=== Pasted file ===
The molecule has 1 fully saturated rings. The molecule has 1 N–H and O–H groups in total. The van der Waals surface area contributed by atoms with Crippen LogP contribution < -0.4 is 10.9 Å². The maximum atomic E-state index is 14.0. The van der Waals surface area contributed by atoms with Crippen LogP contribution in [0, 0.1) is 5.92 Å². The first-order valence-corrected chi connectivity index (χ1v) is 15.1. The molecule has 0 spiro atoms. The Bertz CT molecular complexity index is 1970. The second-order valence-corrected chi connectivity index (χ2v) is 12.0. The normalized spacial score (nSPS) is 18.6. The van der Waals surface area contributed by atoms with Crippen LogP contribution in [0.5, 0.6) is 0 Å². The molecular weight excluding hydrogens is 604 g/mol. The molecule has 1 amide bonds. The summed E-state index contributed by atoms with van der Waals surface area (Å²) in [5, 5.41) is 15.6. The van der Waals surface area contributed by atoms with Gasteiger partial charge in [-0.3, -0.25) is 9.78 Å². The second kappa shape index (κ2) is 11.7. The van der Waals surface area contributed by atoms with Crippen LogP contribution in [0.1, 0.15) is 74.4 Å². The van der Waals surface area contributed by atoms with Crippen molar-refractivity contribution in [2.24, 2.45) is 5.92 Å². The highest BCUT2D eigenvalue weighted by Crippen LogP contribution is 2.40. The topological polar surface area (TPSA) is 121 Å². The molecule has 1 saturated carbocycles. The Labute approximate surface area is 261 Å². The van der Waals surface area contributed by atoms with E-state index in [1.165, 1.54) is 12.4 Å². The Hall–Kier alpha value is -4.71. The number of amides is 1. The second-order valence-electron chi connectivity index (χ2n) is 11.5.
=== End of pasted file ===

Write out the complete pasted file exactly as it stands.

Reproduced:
The molecule has 1 fully saturated rings. The molecule has 1 N–H and O–H groups in total. The van der Waals surface area contributed by atoms with Crippen LogP contribution < -0.4 is 10.9 Å². The maximum atomic E-state index is 14.0. The van der Waals surface area contributed by atoms with Crippen LogP contribution in [0, 0.1) is 5.92 Å². The first-order valence-corrected chi connectivity index (χ1v) is 15.1. The molecule has 0 spiro atoms. The Bertz CT molecular complexity index is 1970. The second-order valence-corrected chi connectivity index (χ2v) is 12.0. The normalized spacial score (nSPS) is 18.6. The van der Waals surface area contributed by atoms with Crippen LogP contribution in [0.5, 0.6) is 0 Å². The molecular weight excluding hydrogens is 604 g/mol. The molecule has 1 amide bonds. The summed E-state index contributed by atoms with van der Waals surface area (Å²) in [5, 5.41) is 15.6. The van der Waals surface area contributed by atoms with Gasteiger partial charge in [-0.3, -0.25) is 9.78 Å². The second kappa shape index (κ2) is 11.7. The van der Waals surface area contributed by atoms with Crippen LogP contribution in [0.1, 0.15) is 74.4 Å². The van der Waals surface area contributed by atoms with Crippen molar-refractivity contribution in [2.24, 2.45) is 5.92 Å². The highest BCUT2D eigenvalue weighted by Crippen LogP contribution is 2.40. The topological polar surface area (TPSA) is 121 Å². The molecule has 1 saturated carbocycles. The Labute approximate surface area is 261 Å². The van der Waals surface area contributed by atoms with E-state index in [1.165, 1.54) is 12.4 Å². The Hall–Kier alpha value is -4.71. The number of amides is 1. The second-order valence-electron chi connectivity index (χ2n) is 11.5.